Belgian and French officials confirm that their intelligence agencies have sent agents to both Syria and Iraq to quiz hundreds of ISIS fighters now in captivity and the thousands of their family members housed in spartan refugee camps to determine what's become of those who went to fight with ISIS. Given the covert nature of the operation, officials from both countries would say only that the efforts have been successful and were ongoing.

“It’s a fucking nightmare to keep track of all these guys who might be dead, or might have a new name, or might want to come home,” said an Italian law enforcement official. “And the dirty secret here is how all these pro-human rights European governments are forced to get into bed with Arab despots and killers to get help tracking all these guys.”

The renewed emphasis on ISIS ties to Europe comes after a frustrating summer in which law enforcement officials had been unable to establish a direct ISIS link to a series of attacks stretching from Manchester, England, to Barcelona. One French official said the tie discovered last week between ISIS and two would-be bombers in the Paris suburb of Villejuif was “the most direct link we have seen between ISIS and a potential attack in about a year, at least here in France.”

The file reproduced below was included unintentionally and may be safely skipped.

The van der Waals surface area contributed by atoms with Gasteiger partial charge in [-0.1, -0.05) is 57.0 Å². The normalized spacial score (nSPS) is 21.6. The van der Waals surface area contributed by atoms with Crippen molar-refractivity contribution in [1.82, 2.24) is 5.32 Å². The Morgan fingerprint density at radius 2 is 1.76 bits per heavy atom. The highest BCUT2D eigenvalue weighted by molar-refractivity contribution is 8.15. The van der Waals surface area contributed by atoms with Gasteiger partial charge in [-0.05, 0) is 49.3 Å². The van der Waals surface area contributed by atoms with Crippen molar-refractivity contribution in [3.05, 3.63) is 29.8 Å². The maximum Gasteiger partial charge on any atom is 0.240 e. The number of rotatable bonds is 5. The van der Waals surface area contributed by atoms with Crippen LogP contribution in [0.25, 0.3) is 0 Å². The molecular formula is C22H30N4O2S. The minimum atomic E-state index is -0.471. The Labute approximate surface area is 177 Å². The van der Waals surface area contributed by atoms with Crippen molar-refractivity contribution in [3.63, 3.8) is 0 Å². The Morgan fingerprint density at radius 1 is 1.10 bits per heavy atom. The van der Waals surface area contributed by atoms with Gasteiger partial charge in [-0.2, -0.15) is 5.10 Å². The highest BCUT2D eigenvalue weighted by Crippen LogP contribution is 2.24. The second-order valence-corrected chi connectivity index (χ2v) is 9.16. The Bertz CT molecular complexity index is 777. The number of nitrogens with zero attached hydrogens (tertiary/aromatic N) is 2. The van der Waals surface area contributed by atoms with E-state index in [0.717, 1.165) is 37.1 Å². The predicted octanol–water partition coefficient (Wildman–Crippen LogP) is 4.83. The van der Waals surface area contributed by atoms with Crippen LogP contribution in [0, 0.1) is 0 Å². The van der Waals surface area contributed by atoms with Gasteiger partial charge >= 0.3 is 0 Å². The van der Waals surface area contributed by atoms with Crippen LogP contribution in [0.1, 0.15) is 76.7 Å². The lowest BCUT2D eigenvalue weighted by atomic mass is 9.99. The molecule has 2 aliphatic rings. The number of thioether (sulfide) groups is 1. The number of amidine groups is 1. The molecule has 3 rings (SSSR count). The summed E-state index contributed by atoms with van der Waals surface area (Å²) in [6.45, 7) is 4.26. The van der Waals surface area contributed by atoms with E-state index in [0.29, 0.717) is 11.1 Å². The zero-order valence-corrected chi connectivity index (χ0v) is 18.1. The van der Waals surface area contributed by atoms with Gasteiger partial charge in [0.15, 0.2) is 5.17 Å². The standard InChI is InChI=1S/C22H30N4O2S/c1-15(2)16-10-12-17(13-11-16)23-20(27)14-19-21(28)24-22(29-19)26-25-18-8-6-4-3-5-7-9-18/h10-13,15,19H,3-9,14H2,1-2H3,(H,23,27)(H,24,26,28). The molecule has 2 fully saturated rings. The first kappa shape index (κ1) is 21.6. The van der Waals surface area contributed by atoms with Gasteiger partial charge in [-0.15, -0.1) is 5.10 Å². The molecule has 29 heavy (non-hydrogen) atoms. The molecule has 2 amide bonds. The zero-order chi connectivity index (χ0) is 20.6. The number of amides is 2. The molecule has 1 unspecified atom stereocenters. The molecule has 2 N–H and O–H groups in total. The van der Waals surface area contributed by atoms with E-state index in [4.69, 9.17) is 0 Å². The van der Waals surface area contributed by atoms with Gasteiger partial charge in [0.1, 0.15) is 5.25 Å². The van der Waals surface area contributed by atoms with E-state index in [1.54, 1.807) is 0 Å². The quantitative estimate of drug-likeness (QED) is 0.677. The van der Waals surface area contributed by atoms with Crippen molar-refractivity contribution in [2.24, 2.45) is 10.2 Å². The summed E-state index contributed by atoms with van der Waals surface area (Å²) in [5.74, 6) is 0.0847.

That link — an insecure Facebook communication between one of the Villejuif suspects and a known French ISIS operative named Rachid Kassim on or around Aug. 16, 2016, that led authorities to subsequent encrypted communications between the men — was uncovered after the two men were discovered apparently mixing TATP, a homebrew explosive popular among Islamic militants for making suicide belts and other bombs. According to French authorities, the bomb factory was raided after a tip from a concerned resident of the apartment building.

The French official did not say when the would-be bombers were in touch with Kassim, who reportedly was killed in a drone strike last year. But he said the Facebook contact was intended to set up a more secure system for the Villejuif suspects “to communicate with the ISIS leadership and handlers.”

The official declined to identify which messenger service the accused conspirators are thought to have used to communicate with ISIS command or if French authorities had been able to decode their conversations.

France and Belgium have faced at least a dozen attacks or attempted attacks by militants in the past year. But after the breakup of the militant cell responsible for the November 2015 attacks that killed 130 people in Paris and the March 2016 bombings that killed 36 people at the Brussels airport and a metro station, authorities have been unable to directly tie the most recent attacks to ISIS.